GROWING UP, I hated video games. I would play with Lego while my (mostly male) family and friends sat in front of their screens for hours, obsessing about getting to the next level in Mario Kart or throwing down their controllers when their mortal enemy in Street Fighter finished them with a killer roundhouse combo. Fast-forward a couple of decades and here I am again, this time faced with a new kind of video game, one that I can’t simply ignore: the dating app. It goes like this: At level one, we swipe yay or nay on potential suitors based on a 300-character “bio” (often consisting of obscure song lyrics) and some curated photos with sedated Southeast Asian tigers. One use of the wrong there/their/they’re and all points are lost and that person is blacklisted. If the app-lationship progresses to level two, we mutually follow each other on social media, expressing romantic interest through a series of strategic likes and perhaps—if we’re so bold—a winky-face emoji. This double tap is our generation’s love language—but the same fickle finger can easily unfollow, block or delete a person who has sent a shady DM (minus 10 points) or whom we simply deem no longer worthy of our time (TKO). In level three, we take the binary-code passion to real life, but nine times out of 10 there’s no connection and it’s game over—and then on to the next player.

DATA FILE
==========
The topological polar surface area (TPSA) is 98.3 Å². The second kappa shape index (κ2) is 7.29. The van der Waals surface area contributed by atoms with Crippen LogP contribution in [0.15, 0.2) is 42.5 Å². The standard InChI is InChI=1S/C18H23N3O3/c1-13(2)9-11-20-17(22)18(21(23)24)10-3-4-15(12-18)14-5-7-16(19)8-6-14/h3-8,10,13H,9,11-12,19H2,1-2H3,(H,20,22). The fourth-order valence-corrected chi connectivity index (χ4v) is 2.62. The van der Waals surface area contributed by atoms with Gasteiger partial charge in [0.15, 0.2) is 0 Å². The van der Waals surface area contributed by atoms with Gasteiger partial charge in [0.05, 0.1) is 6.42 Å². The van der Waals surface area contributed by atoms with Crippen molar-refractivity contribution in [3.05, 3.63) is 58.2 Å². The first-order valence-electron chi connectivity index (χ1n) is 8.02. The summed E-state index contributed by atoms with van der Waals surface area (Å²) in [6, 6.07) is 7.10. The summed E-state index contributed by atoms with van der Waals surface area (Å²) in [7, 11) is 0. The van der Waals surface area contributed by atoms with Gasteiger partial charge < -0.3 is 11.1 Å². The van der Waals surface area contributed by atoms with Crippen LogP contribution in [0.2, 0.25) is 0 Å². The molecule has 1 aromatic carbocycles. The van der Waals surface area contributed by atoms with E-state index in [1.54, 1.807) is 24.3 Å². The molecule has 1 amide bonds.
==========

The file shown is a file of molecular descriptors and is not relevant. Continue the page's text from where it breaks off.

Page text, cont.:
If it feels so pointless, why do I—and 36 percent of Canadians—still play? Well, there’s the obvious: In our increasingly online world, it seems to be the easiest way to connect with someone. And whether it’s Bumble, Tinder or Hinge, the gamelike interfaces of these apps seem to appeal to my generation’s goldfish-like attention span. In fact, the apps stimulate the same neurochemicals that are activated when we play video games, according to experts. “The way the interface is made up—the things that happen when you get matched—it’s almost like you’re winning a prize,” says Professor Jooyoung Lee, a sociologist who lectures about sexuality in the era of #MeToo at the University of Toronto. The app’s “You have a new match!” message triggers us to want more of that addicting affirmation. That the options seem limitless is equally enticing, and even more so when the app—like the League (the go-to for flush yuppies) or celebrity fave Raya—promises better, more interesting, more successful and more attractive candidates.
But in the same way that you can heartlessly blast away enemies in video games, Tinder and the like can also make the person on the other end of the swipe seem disposable. “Because we have this online catalogue, we erroneously think that there is a never-ending selection of people who could be better than the last,” says relationship expert June Morrow, author of Love Lessons From a Lap Dancer. These seemingly infinite options make it so tempting to keep playing the game, and if someone doesn’t quite tick all the boxes, you simply let the text thread die out. (Flash back to the time Tinder Chris ghosted me when he realized, after hours of chatting, that I was the one on the left, not the right.)